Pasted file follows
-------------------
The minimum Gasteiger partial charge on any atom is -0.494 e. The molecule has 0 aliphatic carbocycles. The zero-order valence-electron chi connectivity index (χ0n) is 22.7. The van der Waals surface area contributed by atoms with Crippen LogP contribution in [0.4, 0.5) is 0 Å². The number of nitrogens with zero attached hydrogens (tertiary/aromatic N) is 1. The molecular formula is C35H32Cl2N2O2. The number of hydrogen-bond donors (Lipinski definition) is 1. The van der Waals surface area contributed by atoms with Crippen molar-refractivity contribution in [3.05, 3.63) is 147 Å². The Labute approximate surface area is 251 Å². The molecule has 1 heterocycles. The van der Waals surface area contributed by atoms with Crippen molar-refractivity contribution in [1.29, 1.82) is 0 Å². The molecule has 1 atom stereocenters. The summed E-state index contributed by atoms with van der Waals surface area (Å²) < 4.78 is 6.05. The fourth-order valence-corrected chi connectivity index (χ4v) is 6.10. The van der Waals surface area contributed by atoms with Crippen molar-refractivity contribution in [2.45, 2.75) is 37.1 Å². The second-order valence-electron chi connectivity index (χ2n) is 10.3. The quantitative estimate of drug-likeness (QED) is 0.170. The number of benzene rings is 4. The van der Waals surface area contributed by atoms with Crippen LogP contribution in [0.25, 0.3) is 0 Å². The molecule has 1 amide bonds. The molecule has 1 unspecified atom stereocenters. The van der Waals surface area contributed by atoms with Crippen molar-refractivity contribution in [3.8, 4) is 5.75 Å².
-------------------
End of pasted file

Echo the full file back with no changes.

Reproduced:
The minimum Gasteiger partial charge on any atom is -0.494 e. The molecule has 0 aliphatic carbocycles. The zero-order valence-electron chi connectivity index (χ0n) is 22.7. The van der Waals surface area contributed by atoms with Crippen LogP contribution in [0.4, 0.5) is 0 Å². The number of nitrogens with zero attached hydrogens (tertiary/aromatic N) is 1. The molecular formula is C35H32Cl2N2O2. The number of hydrogen-bond donors (Lipinski definition) is 1. The van der Waals surface area contributed by atoms with Crippen molar-refractivity contribution in [3.05, 3.63) is 147 Å². The Labute approximate surface area is 251 Å². The molecule has 1 heterocycles. The van der Waals surface area contributed by atoms with Crippen molar-refractivity contribution in [1.29, 1.82) is 0 Å². The molecule has 1 atom stereocenters. The summed E-state index contributed by atoms with van der Waals surface area (Å²) < 4.78 is 6.05. The fourth-order valence-corrected chi connectivity index (χ4v) is 6.10. The van der Waals surface area contributed by atoms with Crippen molar-refractivity contribution in [2.45, 2.75) is 37.1 Å². The second-order valence-electron chi connectivity index (χ2n) is 10.3. The quantitative estimate of drug-likeness (QED) is 0.170. The number of benzene rings is 4. The van der Waals surface area contributed by atoms with Crippen LogP contribution in [0.25, 0.3) is 0 Å². The molecule has 1 amide bonds. The molecule has 1 unspecified atom stereocenters. The van der Waals surface area contributed by atoms with Crippen molar-refractivity contribution in [3.8, 4) is 5.75 Å².